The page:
Create a separate table with (id_2, id_1):

CREATE TABLE `t1_id2_index` (
    id_2 bigint unsigned PRIMARY KEY,
    id_1 bigint unsigned not null,
) ENGINE=InnoDB
PARTITION BY RANGE (id_2) (
    PARTITION p0 VALUES LESS THAN (n),
    PARTITION p1 VALUES LESS THAN (m),
    ...
);

Obviously you will have to insert on this second table each time you insert on the first one. You may think this is worse, but it will not be that bad as you are getting rid of huge merging processes of the secondary keys and minimising memory usage (which is your goal, afterwards).

This will only access 1 partition on access by id_1 and 2 partitions (one on each separate table) on access through id_2:

SELECT * FROM `t1` WHERE id_1 = 123;
-- or
SELECT STRAIGHT_JOIN t1.* 
FROM `t1_id2_index` 
JOIN `t1`
ON t1_id2_index.id_2 = 456 
   and 
   t1.id_1 = t2.id_1;

If your most frequent accesses are on the latest partitions, you will get the desired improvements -make sure you partition with that in mind. You can check partition pruning by using EXPLAIN PARTITIONS. Of course, if access patterns are completely random, you will not get any advantage. The goal is to maintain everything on disk except for a small set of primary keys for both id_1 and id_2 and selected rows.

You may want to minimise read ahead caching and tune innodb_old_blocks_pct and innodb_old_blocks_time for more effective caching/eviction on the buffer pool. I hope you are also using SSDs.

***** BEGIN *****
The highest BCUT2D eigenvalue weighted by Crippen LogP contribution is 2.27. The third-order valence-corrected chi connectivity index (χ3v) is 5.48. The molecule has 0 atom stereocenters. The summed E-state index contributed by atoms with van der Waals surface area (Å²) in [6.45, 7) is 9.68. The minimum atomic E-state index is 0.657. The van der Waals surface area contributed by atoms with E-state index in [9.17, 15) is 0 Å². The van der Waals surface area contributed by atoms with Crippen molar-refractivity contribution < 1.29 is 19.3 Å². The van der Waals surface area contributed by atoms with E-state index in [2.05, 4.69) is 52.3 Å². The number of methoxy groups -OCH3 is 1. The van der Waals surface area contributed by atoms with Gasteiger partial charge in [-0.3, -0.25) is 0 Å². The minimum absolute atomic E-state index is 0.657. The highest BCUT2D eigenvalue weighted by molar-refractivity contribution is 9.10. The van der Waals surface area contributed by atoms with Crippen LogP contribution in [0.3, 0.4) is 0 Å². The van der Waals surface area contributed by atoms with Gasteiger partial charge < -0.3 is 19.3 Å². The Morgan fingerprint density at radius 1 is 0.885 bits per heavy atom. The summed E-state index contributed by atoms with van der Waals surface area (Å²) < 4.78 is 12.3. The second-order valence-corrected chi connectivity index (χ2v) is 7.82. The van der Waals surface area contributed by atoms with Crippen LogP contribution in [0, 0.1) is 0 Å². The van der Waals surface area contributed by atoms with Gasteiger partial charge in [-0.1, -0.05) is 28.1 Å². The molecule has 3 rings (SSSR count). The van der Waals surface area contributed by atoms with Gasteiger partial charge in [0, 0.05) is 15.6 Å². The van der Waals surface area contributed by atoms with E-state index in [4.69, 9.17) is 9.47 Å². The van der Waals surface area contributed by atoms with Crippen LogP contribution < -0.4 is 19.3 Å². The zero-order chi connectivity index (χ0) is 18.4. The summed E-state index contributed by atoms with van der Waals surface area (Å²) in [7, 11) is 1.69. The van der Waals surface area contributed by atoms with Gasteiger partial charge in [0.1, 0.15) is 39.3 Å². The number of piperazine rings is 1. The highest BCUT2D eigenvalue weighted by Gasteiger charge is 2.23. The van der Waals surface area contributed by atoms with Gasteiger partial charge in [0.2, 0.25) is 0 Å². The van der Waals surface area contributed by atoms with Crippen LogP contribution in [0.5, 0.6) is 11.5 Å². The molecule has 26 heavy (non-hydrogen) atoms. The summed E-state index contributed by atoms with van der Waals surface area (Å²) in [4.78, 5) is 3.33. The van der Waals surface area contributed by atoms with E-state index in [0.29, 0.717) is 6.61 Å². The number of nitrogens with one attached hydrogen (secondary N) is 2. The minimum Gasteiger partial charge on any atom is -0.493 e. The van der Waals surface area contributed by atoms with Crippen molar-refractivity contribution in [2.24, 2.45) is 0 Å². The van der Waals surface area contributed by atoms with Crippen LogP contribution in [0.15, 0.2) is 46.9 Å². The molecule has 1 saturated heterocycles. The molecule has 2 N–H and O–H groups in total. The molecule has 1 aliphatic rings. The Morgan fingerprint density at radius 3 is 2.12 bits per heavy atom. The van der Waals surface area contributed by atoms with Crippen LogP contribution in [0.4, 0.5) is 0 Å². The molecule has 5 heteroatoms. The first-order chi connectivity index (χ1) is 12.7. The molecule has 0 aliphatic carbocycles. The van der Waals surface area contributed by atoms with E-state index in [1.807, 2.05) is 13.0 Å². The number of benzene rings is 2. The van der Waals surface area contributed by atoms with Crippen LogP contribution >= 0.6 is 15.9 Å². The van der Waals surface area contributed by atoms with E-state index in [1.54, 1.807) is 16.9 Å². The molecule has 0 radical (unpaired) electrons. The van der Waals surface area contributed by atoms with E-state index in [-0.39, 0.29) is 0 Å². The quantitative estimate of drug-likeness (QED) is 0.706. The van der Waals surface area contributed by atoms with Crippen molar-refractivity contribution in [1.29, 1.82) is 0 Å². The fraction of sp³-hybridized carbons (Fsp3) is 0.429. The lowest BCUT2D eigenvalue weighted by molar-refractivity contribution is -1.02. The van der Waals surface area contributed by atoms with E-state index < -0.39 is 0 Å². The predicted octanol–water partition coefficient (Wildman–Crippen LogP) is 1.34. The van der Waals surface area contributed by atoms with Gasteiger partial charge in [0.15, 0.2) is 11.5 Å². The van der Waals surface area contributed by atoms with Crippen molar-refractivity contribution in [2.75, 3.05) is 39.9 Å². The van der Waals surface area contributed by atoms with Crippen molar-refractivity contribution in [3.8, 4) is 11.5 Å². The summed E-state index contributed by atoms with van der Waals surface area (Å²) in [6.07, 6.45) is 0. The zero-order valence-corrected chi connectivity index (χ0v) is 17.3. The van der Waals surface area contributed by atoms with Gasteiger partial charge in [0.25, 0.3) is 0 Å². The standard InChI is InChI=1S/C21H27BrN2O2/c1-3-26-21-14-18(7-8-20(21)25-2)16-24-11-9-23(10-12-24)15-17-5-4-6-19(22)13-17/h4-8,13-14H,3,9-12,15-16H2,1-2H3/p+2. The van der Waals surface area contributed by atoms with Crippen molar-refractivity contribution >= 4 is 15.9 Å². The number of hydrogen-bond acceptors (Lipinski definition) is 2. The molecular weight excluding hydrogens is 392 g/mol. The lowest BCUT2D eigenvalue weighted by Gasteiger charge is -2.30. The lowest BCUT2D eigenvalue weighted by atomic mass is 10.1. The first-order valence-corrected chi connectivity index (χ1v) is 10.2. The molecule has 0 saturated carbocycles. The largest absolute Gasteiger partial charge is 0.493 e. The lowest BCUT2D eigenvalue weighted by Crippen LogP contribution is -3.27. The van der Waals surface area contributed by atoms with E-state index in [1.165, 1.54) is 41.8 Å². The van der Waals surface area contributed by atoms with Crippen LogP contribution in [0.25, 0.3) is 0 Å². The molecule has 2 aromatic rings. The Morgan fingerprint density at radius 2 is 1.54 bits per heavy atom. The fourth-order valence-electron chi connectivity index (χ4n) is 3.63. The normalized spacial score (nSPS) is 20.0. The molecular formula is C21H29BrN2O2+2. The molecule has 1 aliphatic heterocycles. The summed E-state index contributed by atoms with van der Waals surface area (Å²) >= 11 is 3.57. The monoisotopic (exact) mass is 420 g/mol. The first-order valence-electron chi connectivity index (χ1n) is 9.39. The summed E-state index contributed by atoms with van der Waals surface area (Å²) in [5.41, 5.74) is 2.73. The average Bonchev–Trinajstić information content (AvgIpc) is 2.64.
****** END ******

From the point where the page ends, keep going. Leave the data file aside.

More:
This is not beautiful, but please refer to my initial suggestion of migrating away from SAAS for custom requirements.

1
  • thanks for the help! I will accept this answer because of given arguments related to AWS and providing a possible new tables structure including PARTITION BY statements – arty Aug 16 '14 at 22:45
0

MySQL partitioning is handled as follows:

  • MyISAM : Two file handles per partition (.MYD,.MYI)
  • InnoDB : One file handle per partition (.ibd)
  • Subpartitions simply create separate files, possibly multiplying the partitions

What you are trying to achieve can only be accomplished with a simply change

Create a column called part which forms a partition

CREATE TABLE `t1` (
    id_1 bigint unsigned not null,
    id_2 bigint unsigned not null,
    col3, col4 ... colN ...
    part int unsigned not null,
    KEY `index1` (`id_1`),
    KEY `index2` (`id_2`),
    KEY `index3` (part,`id_1`),
    KEY `index4` (part,`id_2`),
    ...
) ENGINE=InnoDB;

If you know all the keys that belong to a partition, just INSERT them.

INSERT INTO t1 (part,...) VALUES (127,...)

Also note that I made indexed to help the Query Optimizer choose the partition. Thus, your queries may look something like

SELECT * FROM t1 WHERE part = 127;

You can isolate 123 with

SELECT * FROM t1 WHERE part = 127 and id_1 = 123;

I have discussed this use of indexes on partitions before : MySQL Read Speed and Partitioning on Separate Drives

Without the compound indexes having part key, this would make mysqld scan all partitions.

If you are willing, you have a lot of work ahead of you to reorganize the table.

2
  • hi. May i ask from you to add the 'partition by' expression in the create statement in the answer? Thanks for taking the time to help! – arty Aug 14 '14 at 21:58
  • What is the part field? How should i calculate it? Based on what? – arty Aug 14 '14 at 22:14

Your Answer

By clicking “Post Your Answer”, you agree to our terms of service, privacy policy and cookie policy

Not the answer you're looking for? Browse other questions tagged or ask your own question.